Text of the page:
Decca Broadway Records was an American record label specializing in musical theater recordings founded in 1999 by Decca Records and is a unit of Universal Music Group. Decca Broadway issued both new original cast albums as well as reissues of classic musical theater performances from the catalogues of record labels Universal Music and predecessor companies acquired over the years including Decca which pioneered the release of original cast albums. Decca Broadway was absorbed into UMG's Verve Records in 2013.
In reality, however, soundtrack producers remain ambiguous about this distinction, and titles in which the music on the album does lock to picture may be labeled as OCS and music from an album that does not lock to picture may be referred to as OMPS.
The phrase "recorded directly from the soundtrack" was used for a while in the 1970s, 1980s and 1990s to differentiate material that would lock to picture from that which would not (excluding alternate masters and alternate vocals or solos), but again, in part because many 'film takes' actually consisted of several different attempts at the song and edited together to form the master, that term as well became nebulous and vague over time when, in cases where the master take used in the film could not be found in its isolated form, (without the M&E) the aforementioned alternate masters and alternate vocal and solo performances which could be located were included in their place.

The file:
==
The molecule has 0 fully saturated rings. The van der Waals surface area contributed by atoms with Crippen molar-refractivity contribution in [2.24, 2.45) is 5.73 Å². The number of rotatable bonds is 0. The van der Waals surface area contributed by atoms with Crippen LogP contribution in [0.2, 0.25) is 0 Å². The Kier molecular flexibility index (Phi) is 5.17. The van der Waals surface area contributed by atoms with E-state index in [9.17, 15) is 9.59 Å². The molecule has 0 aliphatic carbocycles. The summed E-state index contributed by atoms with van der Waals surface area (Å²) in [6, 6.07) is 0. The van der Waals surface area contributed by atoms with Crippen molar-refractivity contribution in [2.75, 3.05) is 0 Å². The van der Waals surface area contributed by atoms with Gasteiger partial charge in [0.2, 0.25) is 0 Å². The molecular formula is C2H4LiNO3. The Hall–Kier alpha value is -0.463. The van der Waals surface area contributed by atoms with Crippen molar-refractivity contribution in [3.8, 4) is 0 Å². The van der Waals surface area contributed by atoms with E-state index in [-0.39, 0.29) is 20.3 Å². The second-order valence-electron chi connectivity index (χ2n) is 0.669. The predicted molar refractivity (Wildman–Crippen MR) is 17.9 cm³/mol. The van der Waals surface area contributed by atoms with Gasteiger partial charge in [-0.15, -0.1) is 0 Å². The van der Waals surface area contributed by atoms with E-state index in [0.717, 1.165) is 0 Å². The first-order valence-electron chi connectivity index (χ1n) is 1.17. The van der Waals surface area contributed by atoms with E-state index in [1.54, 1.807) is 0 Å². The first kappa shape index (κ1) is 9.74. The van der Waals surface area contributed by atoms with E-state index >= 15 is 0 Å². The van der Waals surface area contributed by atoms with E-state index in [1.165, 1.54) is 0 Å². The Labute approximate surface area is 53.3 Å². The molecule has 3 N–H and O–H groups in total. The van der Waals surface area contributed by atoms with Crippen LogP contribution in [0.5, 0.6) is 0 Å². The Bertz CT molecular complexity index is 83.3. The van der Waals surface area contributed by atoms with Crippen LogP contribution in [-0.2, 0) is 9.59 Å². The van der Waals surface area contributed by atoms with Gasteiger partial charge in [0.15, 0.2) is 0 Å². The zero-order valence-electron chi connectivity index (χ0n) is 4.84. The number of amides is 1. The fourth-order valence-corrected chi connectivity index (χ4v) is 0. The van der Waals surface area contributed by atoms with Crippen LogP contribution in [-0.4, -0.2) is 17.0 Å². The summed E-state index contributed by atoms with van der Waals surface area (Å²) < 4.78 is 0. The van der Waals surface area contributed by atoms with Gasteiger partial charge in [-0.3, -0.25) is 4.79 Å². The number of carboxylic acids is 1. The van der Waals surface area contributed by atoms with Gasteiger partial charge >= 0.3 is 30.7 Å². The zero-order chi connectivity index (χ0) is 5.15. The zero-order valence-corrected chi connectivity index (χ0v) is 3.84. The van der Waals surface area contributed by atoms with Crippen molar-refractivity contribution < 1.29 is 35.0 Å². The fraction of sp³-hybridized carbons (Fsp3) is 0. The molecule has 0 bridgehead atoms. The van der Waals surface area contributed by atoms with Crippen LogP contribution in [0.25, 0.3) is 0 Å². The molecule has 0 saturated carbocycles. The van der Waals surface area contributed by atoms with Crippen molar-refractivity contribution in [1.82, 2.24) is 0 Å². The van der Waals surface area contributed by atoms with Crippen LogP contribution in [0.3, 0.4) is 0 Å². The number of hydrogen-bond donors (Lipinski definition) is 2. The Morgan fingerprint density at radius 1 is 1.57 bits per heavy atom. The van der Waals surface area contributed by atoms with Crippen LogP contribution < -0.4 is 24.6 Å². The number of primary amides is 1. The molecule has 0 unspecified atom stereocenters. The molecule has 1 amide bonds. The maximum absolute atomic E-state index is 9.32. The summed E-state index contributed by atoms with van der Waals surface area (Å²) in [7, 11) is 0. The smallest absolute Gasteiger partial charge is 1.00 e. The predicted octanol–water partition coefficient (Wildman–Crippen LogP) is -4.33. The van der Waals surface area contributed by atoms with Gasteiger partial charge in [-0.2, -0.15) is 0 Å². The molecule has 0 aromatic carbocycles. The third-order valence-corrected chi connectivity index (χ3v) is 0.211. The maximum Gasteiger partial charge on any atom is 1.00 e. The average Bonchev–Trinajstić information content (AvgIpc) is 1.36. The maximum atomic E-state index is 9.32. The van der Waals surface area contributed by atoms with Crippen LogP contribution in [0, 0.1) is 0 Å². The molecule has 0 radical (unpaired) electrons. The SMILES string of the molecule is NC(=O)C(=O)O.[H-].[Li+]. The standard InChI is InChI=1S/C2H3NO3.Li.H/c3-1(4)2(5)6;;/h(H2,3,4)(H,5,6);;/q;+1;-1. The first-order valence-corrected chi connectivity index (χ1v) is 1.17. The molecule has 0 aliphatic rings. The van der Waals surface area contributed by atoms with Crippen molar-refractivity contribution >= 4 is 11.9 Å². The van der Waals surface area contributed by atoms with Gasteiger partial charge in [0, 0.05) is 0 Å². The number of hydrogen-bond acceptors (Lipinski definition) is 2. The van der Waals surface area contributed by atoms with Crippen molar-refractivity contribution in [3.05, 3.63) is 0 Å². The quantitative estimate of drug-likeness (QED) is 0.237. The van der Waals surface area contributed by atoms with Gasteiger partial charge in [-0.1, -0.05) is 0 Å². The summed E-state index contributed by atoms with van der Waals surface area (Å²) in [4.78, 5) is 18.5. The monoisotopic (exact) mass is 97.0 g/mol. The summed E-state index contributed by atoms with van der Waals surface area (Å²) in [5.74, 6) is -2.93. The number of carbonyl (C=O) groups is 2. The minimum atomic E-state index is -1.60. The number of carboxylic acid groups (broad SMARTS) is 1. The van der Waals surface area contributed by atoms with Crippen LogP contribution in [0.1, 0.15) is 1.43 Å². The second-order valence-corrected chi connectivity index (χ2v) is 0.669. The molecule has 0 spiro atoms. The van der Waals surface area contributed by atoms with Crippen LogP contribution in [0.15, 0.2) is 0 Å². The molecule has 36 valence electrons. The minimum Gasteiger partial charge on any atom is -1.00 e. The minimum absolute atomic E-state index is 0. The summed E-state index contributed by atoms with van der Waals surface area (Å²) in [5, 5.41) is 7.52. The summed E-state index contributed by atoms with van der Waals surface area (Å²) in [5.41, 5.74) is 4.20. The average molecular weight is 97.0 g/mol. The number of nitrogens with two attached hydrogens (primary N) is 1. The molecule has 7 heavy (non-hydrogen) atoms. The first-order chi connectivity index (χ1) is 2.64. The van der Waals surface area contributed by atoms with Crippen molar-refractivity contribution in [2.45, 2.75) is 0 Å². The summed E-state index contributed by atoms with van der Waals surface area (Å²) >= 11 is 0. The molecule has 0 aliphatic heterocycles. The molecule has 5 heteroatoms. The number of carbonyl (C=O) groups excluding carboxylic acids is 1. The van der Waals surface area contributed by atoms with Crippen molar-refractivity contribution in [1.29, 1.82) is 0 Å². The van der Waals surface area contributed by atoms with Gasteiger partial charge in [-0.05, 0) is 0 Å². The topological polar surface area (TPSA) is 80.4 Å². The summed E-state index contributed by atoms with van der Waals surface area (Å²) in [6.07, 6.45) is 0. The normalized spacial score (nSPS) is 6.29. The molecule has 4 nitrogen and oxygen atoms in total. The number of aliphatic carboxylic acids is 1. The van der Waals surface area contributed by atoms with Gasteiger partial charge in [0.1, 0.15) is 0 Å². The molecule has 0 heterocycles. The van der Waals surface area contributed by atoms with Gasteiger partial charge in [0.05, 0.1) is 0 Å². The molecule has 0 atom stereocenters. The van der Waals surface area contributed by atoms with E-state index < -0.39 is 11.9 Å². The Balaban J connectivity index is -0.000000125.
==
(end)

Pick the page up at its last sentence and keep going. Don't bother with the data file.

As a result of all this nebulosity, over the years the term "soundtrack" began to be commonly applied to any recording from a film, whether taken from the actual film soundtrack or re-recorded in the studio at an earlier or later time. The phrase is also sometimes incorrectly used for Broadway cast recordings. While it is correct in some instances to call a "soundtrack" a "cast recording" (since in most cases it contains performances recorded by the original film cast) it is never correct to call a "cast recording" a "soundtrack."